Other efforts to define domain specific languages for railway verification have typically focused on the implementation of control systems, such as Vu et al. [21], while also considering the verification to be an activity which is separate from design and implementation. James et al. [6] show how to integrate UML modelling of the railway domain with graphical modelling and specification and verification languages, also keeping the focus on verifying the control system implementation of a fixed design.

Future Work. In working with railway engineers, we discovered language features which could be added to increase the coverage of RailCNL:
  1. 1.

    A notion of scopes and exceptions, so that more complex conditional restrictions can be expressed more naturally.

     
  2. 2.

    Mathematical formulas as a sub-language.

     
  3. 3.

    Vague or soft requirements represented not for direct use in verification, but for requiring manual checks at some points.

     

A formal CNL with well-chosen linearizations can be very natural, and often perfectly readable for a non-programmer with the required domain knowledge. However, writing in a formal CNL can potentially be as difficult as writing in a programming language. A solution to this problem is the use of special-purpose editors which guide the user towards structuring their text according to the underlying formal grammar. Different approaches to CNL editors have been explored (see e.g. [4, 10, 14]). We plan to investigate these further and integrate one such editor for RailCNL in the RailCOMPLETE CAD environment, and carry out a usability study on its efficacy.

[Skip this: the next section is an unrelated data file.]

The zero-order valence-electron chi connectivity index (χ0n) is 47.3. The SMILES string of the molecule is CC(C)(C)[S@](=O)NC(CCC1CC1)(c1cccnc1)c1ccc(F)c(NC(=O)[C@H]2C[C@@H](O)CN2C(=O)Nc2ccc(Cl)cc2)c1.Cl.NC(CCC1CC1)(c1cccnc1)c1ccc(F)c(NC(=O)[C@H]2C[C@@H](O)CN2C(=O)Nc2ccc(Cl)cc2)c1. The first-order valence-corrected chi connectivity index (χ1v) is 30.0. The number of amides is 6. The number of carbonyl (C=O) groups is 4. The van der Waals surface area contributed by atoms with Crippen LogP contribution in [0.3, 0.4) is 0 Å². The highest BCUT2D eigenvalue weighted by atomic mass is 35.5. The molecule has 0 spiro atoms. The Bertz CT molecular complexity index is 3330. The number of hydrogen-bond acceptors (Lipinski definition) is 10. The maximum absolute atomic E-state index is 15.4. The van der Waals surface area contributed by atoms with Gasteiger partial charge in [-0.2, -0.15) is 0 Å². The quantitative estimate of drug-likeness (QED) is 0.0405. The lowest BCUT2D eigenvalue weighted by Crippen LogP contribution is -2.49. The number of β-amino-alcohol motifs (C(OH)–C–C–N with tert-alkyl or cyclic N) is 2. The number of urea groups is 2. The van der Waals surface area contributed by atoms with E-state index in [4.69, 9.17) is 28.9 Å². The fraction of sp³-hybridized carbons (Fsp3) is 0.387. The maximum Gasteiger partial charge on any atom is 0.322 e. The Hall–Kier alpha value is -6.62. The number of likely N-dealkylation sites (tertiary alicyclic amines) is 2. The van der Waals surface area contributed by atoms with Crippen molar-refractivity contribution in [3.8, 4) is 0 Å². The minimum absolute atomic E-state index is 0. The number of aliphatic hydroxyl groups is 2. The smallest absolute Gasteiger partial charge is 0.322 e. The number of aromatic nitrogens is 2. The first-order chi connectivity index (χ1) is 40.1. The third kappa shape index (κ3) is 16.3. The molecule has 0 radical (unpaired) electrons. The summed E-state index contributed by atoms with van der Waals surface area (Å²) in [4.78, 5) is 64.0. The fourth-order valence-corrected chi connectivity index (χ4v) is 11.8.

We are continuing our collaboration with Norwegian railway engineers to evaluate the usability of our prototype tools, increase the text coverage and extend the language to handle other railway engineering disciplines such as catenary lines and ground works.

Footnotes

  1. 1.

    Authorities typically make small adjustments to regulations several times per year, whereas engineering best practices can be revised at any time.

  2. 2.

    Such expert knowledge is often seen as proprietary valuable assets of the company.

  3. 3.
  4. 4.

    The examples presented in this text are English translations of originally Norwegian content.

  5. 5.

    Norwegian infrastructure manager Bane NOR’s regulations: https://trv.jbv.no/.

Notes

Acknowledgements

We thank Martin Steffen and Aarne Ranta for numerous useful interactions, and Claus Feyling (CEO of RailCOMPLETE AS) for allowing us to use the time of his engineers for testing our results and other railway specific interactions.

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Copyright information

© Springer International Publishing AG 2017

Authors and Affiliations

  • Bjørnar Luteberget
    • 1
  • John J. Camilleri
    • 2
  • Christian Johansen
    • 3
  • Gerardo Schneider
    • 2
  1. 1.RailComplete ASSandvikaNorway
  2. 2.Department of Computer Science and EngineeringChalmers University of Technology and University of GothenburgGothenburgSweden
  3. 3.Department of InformaticsUniversity of OsloOsloNorway